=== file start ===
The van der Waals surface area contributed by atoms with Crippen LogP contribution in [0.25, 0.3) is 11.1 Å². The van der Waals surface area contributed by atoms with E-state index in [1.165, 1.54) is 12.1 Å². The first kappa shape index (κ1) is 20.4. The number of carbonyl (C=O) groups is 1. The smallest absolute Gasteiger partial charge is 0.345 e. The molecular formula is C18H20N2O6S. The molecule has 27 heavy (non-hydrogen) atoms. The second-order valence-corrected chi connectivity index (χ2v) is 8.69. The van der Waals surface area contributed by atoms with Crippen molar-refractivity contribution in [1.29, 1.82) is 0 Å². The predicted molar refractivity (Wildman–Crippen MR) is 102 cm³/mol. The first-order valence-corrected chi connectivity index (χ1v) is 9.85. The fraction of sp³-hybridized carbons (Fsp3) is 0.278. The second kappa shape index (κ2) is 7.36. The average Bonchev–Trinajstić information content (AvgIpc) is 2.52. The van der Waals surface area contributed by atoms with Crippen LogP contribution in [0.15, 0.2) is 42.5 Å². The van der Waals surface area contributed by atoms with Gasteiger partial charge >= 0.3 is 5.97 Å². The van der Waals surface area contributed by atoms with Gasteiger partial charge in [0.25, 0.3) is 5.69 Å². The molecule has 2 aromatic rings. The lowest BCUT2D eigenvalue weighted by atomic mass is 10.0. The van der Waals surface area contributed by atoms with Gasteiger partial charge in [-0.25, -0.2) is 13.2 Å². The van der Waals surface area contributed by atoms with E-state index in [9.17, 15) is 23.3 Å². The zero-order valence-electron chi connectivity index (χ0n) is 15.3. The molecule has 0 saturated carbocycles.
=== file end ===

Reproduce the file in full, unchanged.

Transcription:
The van der Waals surface area contributed by atoms with Crippen LogP contribution in [0.25, 0.3) is 11.1 Å². The van der Waals surface area contributed by atoms with E-state index in [1.165, 1.54) is 12.1 Å². The first kappa shape index (κ1) is 20.4. The number of carbonyl (C=O) groups is 1. The smallest absolute Gasteiger partial charge is 0.345 e. The molecular formula is C18H20N2O6S. The molecule has 27 heavy (non-hydrogen) atoms. The second-order valence-corrected chi connectivity index (χ2v) is 8.69. The van der Waals surface area contributed by atoms with Crippen molar-refractivity contribution in [1.29, 1.82) is 0 Å². The predicted molar refractivity (Wildman–Crippen MR) is 102 cm³/mol. The first-order valence-corrected chi connectivity index (χ1v) is 9.85. The fraction of sp³-hybridized carbons (Fsp3) is 0.278. The second kappa shape index (κ2) is 7.36. The average Bonchev–Trinajstić information content (AvgIpc) is 2.52. The van der Waals surface area contributed by atoms with Crippen LogP contribution in [0.15, 0.2) is 42.5 Å². The van der Waals surface area contributed by atoms with Gasteiger partial charge >= 0.3 is 5.97 Å². The van der Waals surface area contributed by atoms with Gasteiger partial charge in [0.25, 0.3) is 5.69 Å². The molecule has 2 aromatic rings. The lowest BCUT2D eigenvalue weighted by atomic mass is 10.0. The van der Waals surface area contributed by atoms with Gasteiger partial charge in [-0.25, -0.2) is 13.2 Å². The van der Waals surface area contributed by atoms with E-state index in [9.17, 15) is 23.3 Å². The zero-order valence-electron chi connectivity index (χ0n) is 15.3. The molecule has 0 saturated carbocycles.